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Idalina Aguiar, member of the European Working Group of People with Dementia, finds music therapy beneficial

Thursday 23 May 2019

As someone living with a diagnosis of Alzheimer's, I believe in the importance of complementarity between pharmacological and non-pharmacological therapies. A complementary and fundamental therapy in the treatment of many pathologies is music therapy, which I have been attending regularly, since 2012. I am a staunch advocate of music therapy, because I have seen it do wonderful things for people and it is one of the tools I use most.

Music therapy is a therapeutic intervention, which allows people to express themselves verbally and/or nonverbally. It is a person-centred therapeutic process that allows us to adjust therapeutic intervention to the specific interests, needs and goals of each individual. Music therapy can be applied in diverse populations, from pre-school children to older people, with the objective of optimising their quality of life and improving their physical, emotional, cognitive and social well-being. I would like people to rethink the importance of the complementarity of treatments, to integrate them and to recognise their importance.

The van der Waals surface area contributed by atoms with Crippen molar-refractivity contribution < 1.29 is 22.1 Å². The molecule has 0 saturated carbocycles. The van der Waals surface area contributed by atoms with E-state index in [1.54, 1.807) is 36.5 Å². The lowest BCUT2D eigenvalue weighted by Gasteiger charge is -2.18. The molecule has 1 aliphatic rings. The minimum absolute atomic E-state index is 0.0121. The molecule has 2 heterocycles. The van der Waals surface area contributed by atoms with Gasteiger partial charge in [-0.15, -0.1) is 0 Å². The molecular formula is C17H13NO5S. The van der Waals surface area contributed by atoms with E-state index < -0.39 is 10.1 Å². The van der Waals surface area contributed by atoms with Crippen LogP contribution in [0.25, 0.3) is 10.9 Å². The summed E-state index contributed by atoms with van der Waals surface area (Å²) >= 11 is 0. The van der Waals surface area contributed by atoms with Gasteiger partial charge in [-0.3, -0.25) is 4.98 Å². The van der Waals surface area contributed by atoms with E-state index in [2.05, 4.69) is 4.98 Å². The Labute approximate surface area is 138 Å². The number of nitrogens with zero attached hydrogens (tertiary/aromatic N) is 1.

Last year, at the 28th Alzheimer Europe Conference, my daughter Nélida and I presented a poster on this topic. We were pleasantly surprised to win 2nd prize in the conference poster competition. We donated our prize money to the day centre, which I attend. The money has been earmarked especially to allow other centre-users to enjoy music therapy sessions, with a certified music therapist. For at least the next 6 months, the "Garouta do Calhau" day centre is guaranteed a music therapist (who also has other skills). They join a fantastic team of professionals who have done everything possible to make it a National Reference Center, in responding to the needs of people with dementia.

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